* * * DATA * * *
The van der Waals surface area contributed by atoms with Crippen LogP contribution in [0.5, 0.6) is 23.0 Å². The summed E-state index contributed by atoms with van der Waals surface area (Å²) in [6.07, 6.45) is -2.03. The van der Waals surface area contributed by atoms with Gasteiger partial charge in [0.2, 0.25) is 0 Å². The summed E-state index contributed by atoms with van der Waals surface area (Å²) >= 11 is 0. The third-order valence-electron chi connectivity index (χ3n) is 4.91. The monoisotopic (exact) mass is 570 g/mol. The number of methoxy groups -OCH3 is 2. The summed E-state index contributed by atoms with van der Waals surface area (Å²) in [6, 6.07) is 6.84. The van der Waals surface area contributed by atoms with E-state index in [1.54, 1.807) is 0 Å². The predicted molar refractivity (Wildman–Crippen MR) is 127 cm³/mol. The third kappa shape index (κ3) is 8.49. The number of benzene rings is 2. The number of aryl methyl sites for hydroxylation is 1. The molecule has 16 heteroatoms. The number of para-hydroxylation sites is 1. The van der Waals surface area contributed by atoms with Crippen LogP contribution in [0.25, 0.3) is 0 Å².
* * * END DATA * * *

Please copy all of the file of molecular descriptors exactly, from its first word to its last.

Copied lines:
The van der Waals surface area contributed by atoms with Crippen LogP contribution in [0.5, 0.6) is 23.0 Å². The summed E-state index contributed by atoms with van der Waals surface area (Å²) in [6.07, 6.45) is -2.03. The van der Waals surface area contributed by atoms with Gasteiger partial charge in [0.2, 0.25) is 0 Å². The summed E-state index contributed by atoms with van der Waals surface area (Å²) >= 11 is 0. The third-order valence-electron chi connectivity index (χ3n) is 4.91. The monoisotopic (exact) mass is 570 g/mol. The number of methoxy groups -OCH3 is 2. The summed E-state index contributed by atoms with van der Waals surface area (Å²) in [6, 6.07) is 6.84. The van der Waals surface area contributed by atoms with E-state index in [1.54, 1.807) is 0 Å². The predicted molar refractivity (Wildman–Crippen MR) is 127 cm³/mol. The third kappa shape index (κ3) is 8.49. The number of benzene rings is 2. The number of aryl methyl sites for hydroxylation is 1. The molecule has 16 heteroatoms. The number of para-hydroxylation sites is 1. The van der Waals surface area contributed by atoms with Crippen LogP contribution in [0.25, 0.3) is 0 Å².